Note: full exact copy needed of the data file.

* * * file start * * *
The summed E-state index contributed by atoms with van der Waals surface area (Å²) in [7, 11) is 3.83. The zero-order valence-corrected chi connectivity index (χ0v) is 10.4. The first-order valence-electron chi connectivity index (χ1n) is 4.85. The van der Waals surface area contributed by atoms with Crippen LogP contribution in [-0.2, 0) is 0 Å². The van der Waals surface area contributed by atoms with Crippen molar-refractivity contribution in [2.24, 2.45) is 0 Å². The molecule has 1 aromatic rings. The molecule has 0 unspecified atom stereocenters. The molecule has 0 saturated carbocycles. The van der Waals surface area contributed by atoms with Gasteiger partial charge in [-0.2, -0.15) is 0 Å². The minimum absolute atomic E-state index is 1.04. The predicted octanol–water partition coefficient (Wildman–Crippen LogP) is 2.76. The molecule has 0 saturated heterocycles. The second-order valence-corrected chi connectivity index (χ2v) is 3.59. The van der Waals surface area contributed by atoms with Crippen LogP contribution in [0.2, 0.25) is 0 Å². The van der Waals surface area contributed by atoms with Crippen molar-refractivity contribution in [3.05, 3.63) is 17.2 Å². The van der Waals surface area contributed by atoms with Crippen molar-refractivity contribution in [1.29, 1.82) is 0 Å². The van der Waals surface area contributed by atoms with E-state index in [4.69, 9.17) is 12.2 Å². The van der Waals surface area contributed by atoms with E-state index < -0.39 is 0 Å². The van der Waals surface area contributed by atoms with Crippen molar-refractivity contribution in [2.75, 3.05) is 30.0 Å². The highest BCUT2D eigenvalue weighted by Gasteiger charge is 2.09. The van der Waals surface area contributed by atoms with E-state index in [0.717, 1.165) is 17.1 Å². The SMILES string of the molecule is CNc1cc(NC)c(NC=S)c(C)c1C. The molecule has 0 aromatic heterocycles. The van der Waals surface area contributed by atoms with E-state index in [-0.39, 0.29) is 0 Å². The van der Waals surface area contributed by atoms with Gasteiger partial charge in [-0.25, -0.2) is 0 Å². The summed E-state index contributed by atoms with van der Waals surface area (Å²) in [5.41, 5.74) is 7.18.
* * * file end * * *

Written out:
The summed E-state index contributed by atoms with van der Waals surface area (Å²) in [7, 11) is 3.83. The zero-order valence-corrected chi connectivity index (χ0v) is 10.4. The first-order valence-electron chi connectivity index (χ1n) is 4.85. The van der Waals surface area contributed by atoms with Crippen LogP contribution in [-0.2, 0) is 0 Å². The van der Waals surface area contributed by atoms with Crippen molar-refractivity contribution in [2.24, 2.45) is 0 Å². The molecule has 1 aromatic rings. The molecule has 0 unspecified atom stereocenters. The molecule has 0 saturated carbocycles. The van der Waals surface area contributed by atoms with Gasteiger partial charge in [-0.2, -0.15) is 0 Å². The minimum absolute atomic E-state index is 1.04. The predicted octanol–water partition coefficient (Wildman–Crippen LogP) is 2.76. The molecule has 0 saturated heterocycles. The second-order valence-corrected chi connectivity index (χ2v) is 3.59. The van der Waals surface area contributed by atoms with Crippen LogP contribution in [0.2, 0.25) is 0 Å². The van der Waals surface area contributed by atoms with Crippen molar-refractivity contribution in [3.05, 3.63) is 17.2 Å². The van der Waals surface area contributed by atoms with Crippen molar-refractivity contribution in [1.29, 1.82) is 0 Å². The van der Waals surface area contributed by atoms with E-state index in [4.69, 9.17) is 12.2 Å². The van der Waals surface area contributed by atoms with E-state index < -0.39 is 0 Å². The van der Waals surface area contributed by atoms with Crippen molar-refractivity contribution in [2.75, 3.05) is 30.0 Å². The highest BCUT2D eigenvalue weighted by Gasteiger charge is 2.09. The van der Waals surface area contributed by atoms with E-state index in [0.717, 1.165) is 17.1 Å². The SMILES string of the molecule is CNc1cc(NC)c(NC=S)c(C)c1C. The molecule has 0 aromatic heterocycles. The van der Waals surface area contributed by atoms with E-state index in [-0.39, 0.29) is 0 Å². The van der Waals surface area contributed by atoms with Gasteiger partial charge in [-0.25, -0.2) is 0 Å². The summed E-state index contributed by atoms with van der Waals surface area (Å²) in [5.41, 5.74) is 7.18.